Golden Globes 2023: Ryan Murphy honours ‘heroic’ LGBTQ+ actors in acceptance speech
TV writer and producer Ryan Murphy has dedicated his Golden Globes acceptance speech to LGBTQ+ actors including Billy Porter, Michaela Jaé “MJ” Rodriguez and Matt Bomer.
Taking to the stage to accept the lifetime achievement Carol Burnett Award, Murphy spent almost eight minutes honouring the queer icons to “make a point of hope and progress”.
Starting with Pose actress MJ Rodriguez, Ryan Murphy asked the star-studded audience to give her the “standing ovation she deserves” for becoming the first trans actress to win a Golden Globe at last year’s awards.
“A year ago the Golden Globes weren’t televised but the show did go on… I thought, ‘Wow, how I would have loved for MJ to be on this stage getting the standing ovation she deserved for making history,’” he said. “So MJ, please stand up and let’s give her the standing ovation she deserves to hear.”
He continued by saying that actors get a lifetime achievement award by “being fearless, like these following people, all heroes of mine,” before name-dropping American Horror Story star Billy Porter, Dahmer actress Niecy Nash, The Normal Heart‘s Matt Bomer and The Inspection star Jeremy Pope.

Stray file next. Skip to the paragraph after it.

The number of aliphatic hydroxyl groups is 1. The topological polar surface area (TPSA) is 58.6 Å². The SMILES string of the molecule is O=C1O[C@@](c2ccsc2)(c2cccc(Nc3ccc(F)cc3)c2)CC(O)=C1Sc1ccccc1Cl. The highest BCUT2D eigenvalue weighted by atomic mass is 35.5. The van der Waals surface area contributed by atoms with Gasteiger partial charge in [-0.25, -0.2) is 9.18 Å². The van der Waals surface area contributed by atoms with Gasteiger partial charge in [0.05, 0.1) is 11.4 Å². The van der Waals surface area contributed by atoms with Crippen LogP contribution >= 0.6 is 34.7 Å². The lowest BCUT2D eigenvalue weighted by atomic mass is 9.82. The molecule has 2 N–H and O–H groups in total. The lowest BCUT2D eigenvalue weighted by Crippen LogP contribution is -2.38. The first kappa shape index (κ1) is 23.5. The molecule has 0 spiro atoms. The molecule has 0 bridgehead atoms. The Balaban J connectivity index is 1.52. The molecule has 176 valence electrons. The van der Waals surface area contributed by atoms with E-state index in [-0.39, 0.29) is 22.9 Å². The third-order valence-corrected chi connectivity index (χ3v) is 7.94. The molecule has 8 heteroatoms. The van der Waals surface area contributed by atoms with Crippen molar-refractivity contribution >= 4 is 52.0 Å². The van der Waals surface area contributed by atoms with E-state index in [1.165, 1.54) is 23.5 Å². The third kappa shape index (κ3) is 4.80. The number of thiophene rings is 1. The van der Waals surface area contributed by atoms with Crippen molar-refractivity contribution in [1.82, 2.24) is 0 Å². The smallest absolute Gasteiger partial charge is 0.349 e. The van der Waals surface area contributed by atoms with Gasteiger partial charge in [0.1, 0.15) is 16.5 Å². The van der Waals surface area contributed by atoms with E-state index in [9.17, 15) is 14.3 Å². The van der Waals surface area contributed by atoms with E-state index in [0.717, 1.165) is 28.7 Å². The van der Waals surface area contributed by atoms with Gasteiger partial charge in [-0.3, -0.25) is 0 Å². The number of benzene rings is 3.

Standing next to Billy Porter, who donned a stunning fuschia tuxedo gown, Murphy called him “one of the most iconic actors of his generation”, adding that he “changed our perceptions by changing fashion”.
He then praised Nash and Bomer for “showing love not fear” in coming out, despite being told that it would affect their career if they did.
“Just like Niecy, Matt Bomer, of Spring, Texas, was told never to come out, to lie, [that] the audience might not believe you as an actor,” Ryan Murphy said. “He has now defied the ridiculous rules that have been in place for almost a century… Thank you for being here for me.”
Moving on to the next LGBTQ+ star, Murphy said: “Although he is very young, the achievements of Jeremy Pope astound me. Jeremy Pope is the future.”
Explaining why he decided to use his acceptance speech to honour the queer stars, Ryan Murphy noted the lack of LGBTQ+ representation at award shows when he was growing up.
“When I was a young person at home in the 70s watching The Carol Burnett Show, I never ever saw a person like me getting an award or even being a character on a TV show,” he said.
“It’s hard being an LGBTQ+ kid in America. In fact, all over the world, then and now.
“You are often told you will have to hide your light to survive,” he added. “But for those kids watching, tonight I offer up MJ and Billy and Niecy and Matt and Jeremy as examples of possibility.
“My mission was to take the invisible, the unloved, and make them the heroes I long to see but never did in pop culture.”
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